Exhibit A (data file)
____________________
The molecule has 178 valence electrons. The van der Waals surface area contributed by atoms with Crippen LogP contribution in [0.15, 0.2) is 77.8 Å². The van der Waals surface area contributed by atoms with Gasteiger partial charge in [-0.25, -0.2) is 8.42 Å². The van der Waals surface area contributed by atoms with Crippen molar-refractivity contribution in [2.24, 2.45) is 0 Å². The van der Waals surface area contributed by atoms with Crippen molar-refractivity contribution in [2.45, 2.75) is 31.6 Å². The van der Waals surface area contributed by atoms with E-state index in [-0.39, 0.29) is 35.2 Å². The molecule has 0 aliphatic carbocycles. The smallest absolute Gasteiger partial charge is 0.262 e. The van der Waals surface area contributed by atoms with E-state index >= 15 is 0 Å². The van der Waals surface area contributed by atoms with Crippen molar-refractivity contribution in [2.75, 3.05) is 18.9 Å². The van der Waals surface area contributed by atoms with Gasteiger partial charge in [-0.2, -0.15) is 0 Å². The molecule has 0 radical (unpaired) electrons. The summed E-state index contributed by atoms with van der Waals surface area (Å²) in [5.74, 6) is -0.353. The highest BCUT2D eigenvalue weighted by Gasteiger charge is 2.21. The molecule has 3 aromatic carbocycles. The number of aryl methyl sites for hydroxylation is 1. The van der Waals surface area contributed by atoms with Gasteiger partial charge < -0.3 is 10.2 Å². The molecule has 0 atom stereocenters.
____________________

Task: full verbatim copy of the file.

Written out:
The molecule has 178 valence electrons. The van der Waals surface area contributed by atoms with Crippen LogP contribution in [0.15, 0.2) is 77.8 Å². The van der Waals surface area contributed by atoms with Gasteiger partial charge in [-0.25, -0.2) is 8.42 Å². The van der Waals surface area contributed by atoms with Crippen molar-refractivity contribution in [2.24, 2.45) is 0 Å². The van der Waals surface area contributed by atoms with Crippen molar-refractivity contribution in [2.45, 2.75) is 31.6 Å². The van der Waals surface area contributed by atoms with E-state index in [-0.39, 0.29) is 35.2 Å². The molecule has 0 aliphatic carbocycles. The smallest absolute Gasteiger partial charge is 0.262 e. The van der Waals surface area contributed by atoms with E-state index >= 15 is 0 Å². The van der Waals surface area contributed by atoms with Crippen molar-refractivity contribution in [2.75, 3.05) is 18.9 Å². The van der Waals surface area contributed by atoms with Gasteiger partial charge in [-0.2, -0.15) is 0 Å². The molecule has 0 radical (unpaired) electrons. The summed E-state index contributed by atoms with van der Waals surface area (Å²) in [5.74, 6) is -0.353. The highest BCUT2D eigenvalue weighted by Gasteiger charge is 2.21. The molecule has 3 aromatic carbocycles. The number of aryl methyl sites for hydroxylation is 1. The van der Waals surface area contributed by atoms with Gasteiger partial charge < -0.3 is 10.2 Å². The molecule has 0 atom stereocenters.